Archbishop: Pakistani Extremists an Increasing Threat
Calls on Government to Protect Right to Religious Freedom
| 915 hits
KOENIGSTEIN, Germany, FEB. 27, 2008 (Zenit.org).- The president of Pakistan's episcopal conference called on the government to protect Christians in the wake of increased violence and pressure to convert to Islam.
In a statement coinciding with last week's presidential elections, Archbishop Lawrence Saldanha of Lahore described to Aid to the Church in Need the growing "hatred and intolerance" of militant groups whom, he said, were contravening Pakistan's constitution by trying to force Christians to turn to Islam.
Archbishop Saldanha highlighted the case of a young Catholic father of four who was kidnapped and threatened with death.
During his captivity, last month, the banker, whom the archbishop referred to as Haroon, was ordered to phone his wife and tell her that he would be killed if she dared to inform the police. He was later able to escape.
His kidnappers are part of Jamaat-ul-Dawah, which has been classified as a terrorist organization by the United Kingdom, Pakistan and other countries.
Stressing how religious freedom is enshrined in Pakistan's constitution, Archbishop Saldanha called on the government to crack down on extremism.
He wrote: "Haroon's story illustrates a new trend that underlines the difficulties and pressures of living in a land where extremism is growing and there is little tolerance for people who are non-Muslims.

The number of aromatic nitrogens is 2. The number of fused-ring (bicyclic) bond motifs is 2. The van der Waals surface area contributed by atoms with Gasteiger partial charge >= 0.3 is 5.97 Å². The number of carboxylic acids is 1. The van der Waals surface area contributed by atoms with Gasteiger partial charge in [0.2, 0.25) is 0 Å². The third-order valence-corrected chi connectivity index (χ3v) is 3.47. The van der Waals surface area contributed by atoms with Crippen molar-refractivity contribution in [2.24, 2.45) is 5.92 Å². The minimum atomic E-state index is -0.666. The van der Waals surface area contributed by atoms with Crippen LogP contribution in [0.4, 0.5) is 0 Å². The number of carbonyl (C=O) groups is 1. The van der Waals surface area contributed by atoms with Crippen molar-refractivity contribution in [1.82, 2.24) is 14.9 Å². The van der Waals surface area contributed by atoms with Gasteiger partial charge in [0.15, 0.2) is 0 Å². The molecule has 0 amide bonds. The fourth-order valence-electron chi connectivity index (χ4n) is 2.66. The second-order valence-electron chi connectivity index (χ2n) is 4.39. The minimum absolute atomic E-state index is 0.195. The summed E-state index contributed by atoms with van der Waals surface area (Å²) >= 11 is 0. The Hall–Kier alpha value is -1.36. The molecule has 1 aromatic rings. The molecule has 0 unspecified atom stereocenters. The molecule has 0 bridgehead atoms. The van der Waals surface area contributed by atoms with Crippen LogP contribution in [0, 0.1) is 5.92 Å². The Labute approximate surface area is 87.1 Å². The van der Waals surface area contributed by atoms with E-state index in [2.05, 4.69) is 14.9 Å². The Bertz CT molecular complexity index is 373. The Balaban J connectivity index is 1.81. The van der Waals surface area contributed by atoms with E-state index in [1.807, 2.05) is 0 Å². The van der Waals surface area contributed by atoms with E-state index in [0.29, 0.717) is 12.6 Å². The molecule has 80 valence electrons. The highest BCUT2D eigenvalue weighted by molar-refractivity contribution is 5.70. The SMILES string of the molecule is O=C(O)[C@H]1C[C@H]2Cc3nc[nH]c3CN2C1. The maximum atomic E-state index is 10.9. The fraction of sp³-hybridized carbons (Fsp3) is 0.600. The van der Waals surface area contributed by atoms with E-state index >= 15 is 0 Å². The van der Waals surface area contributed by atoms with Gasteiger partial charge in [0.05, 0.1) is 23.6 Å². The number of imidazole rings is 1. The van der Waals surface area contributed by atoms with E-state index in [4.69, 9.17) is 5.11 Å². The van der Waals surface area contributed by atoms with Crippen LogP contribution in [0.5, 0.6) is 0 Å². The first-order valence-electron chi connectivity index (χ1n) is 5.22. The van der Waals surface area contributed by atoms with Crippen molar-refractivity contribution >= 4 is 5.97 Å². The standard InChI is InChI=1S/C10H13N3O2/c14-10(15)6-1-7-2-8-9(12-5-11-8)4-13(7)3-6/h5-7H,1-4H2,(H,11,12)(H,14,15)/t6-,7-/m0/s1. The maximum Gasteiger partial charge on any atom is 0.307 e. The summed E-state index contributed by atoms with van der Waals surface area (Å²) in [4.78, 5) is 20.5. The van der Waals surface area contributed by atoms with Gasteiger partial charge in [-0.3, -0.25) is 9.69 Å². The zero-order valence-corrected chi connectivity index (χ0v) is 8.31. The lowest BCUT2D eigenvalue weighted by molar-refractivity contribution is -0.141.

"Especially Christians who live in remote and isolated towns are vulnerable. Here the level of hatred and intolerance is even more intense.
"Fortunately Haroon is an educated man and strong in his Catholic faith. He was able to resist his attackers."
In the message, Archbishop Saldanha went on to describe the plight of Christian girls who are abducted and forced to marry Muslim boys and change their religion.
These events follow warnings issued by Archbishop Saldanha last May that Muslim extremists were now trying to force Christians to convert by threatening violence.
In an interview with Aid to the Church in Need, the archbishop highlighted a case where about 500 Christians had received anonymous letters warning of violent retribution if a mass conversion to Islam did not follow within 10 days.
At the time, Archbishop Saldanha said: "It distresses us that Christians are threatened in an attempt to force them to convert to Islam. This is something that has never happened before. We Christians are citizens, just like everyone else, and wish to have the same rights."
Aid to the Church in Need provides over $850,000 annually to support Christians in Pakistan.